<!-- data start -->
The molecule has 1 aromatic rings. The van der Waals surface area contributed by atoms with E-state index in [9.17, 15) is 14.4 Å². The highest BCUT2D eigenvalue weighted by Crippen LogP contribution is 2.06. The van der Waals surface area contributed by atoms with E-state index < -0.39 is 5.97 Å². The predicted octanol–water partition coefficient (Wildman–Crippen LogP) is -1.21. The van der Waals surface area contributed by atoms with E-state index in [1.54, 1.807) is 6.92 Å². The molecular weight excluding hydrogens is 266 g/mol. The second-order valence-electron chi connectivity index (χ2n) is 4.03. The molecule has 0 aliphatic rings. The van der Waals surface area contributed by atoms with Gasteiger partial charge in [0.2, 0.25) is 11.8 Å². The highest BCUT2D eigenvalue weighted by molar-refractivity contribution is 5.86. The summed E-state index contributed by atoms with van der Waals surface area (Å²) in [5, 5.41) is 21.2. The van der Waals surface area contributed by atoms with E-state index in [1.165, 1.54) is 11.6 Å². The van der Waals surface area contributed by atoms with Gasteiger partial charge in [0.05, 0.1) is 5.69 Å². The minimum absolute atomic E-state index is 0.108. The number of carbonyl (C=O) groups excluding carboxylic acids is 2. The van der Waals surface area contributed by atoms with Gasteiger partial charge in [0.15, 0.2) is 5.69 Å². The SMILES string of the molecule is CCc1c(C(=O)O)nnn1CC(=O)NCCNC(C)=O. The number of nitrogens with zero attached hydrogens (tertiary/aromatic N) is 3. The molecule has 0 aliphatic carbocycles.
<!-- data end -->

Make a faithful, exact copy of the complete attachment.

The molecule has 1 aromatic rings. The van der Waals surface area contributed by atoms with E-state index in [9.17, 15) is 14.4 Å². The highest BCUT2D eigenvalue weighted by Crippen LogP contribution is 2.06. The van der Waals surface area contributed by atoms with E-state index < -0.39 is 5.97 Å². The predicted octanol–water partition coefficient (Wildman–Crippen LogP) is -1.21. The van der Waals surface area contributed by atoms with E-state index in [1.54, 1.807) is 6.92 Å². The molecular weight excluding hydrogens is 266 g/mol. The second-order valence-electron chi connectivity index (χ2n) is 4.03. The molecule has 0 aliphatic rings. The van der Waals surface area contributed by atoms with Gasteiger partial charge in [0.2, 0.25) is 11.8 Å². The highest BCUT2D eigenvalue weighted by molar-refractivity contribution is 5.86. The summed E-state index contributed by atoms with van der Waals surface area (Å²) in [5, 5.41) is 21.2. The van der Waals surface area contributed by atoms with E-state index in [1.165, 1.54) is 11.6 Å². The van der Waals surface area contributed by atoms with Gasteiger partial charge in [0.05, 0.1) is 5.69 Å². The minimum absolute atomic E-state index is 0.108. The number of carbonyl (C=O) groups excluding carboxylic acids is 2. The van der Waals surface area contributed by atoms with Gasteiger partial charge in [0.15, 0.2) is 5.69 Å². The SMILES string of the molecule is CCc1c(C(=O)O)nnn1CC(=O)NCCNC(C)=O. The number of nitrogens with zero attached hydrogens (tertiary/aromatic N) is 3. The molecule has 0 aliphatic carbocycles.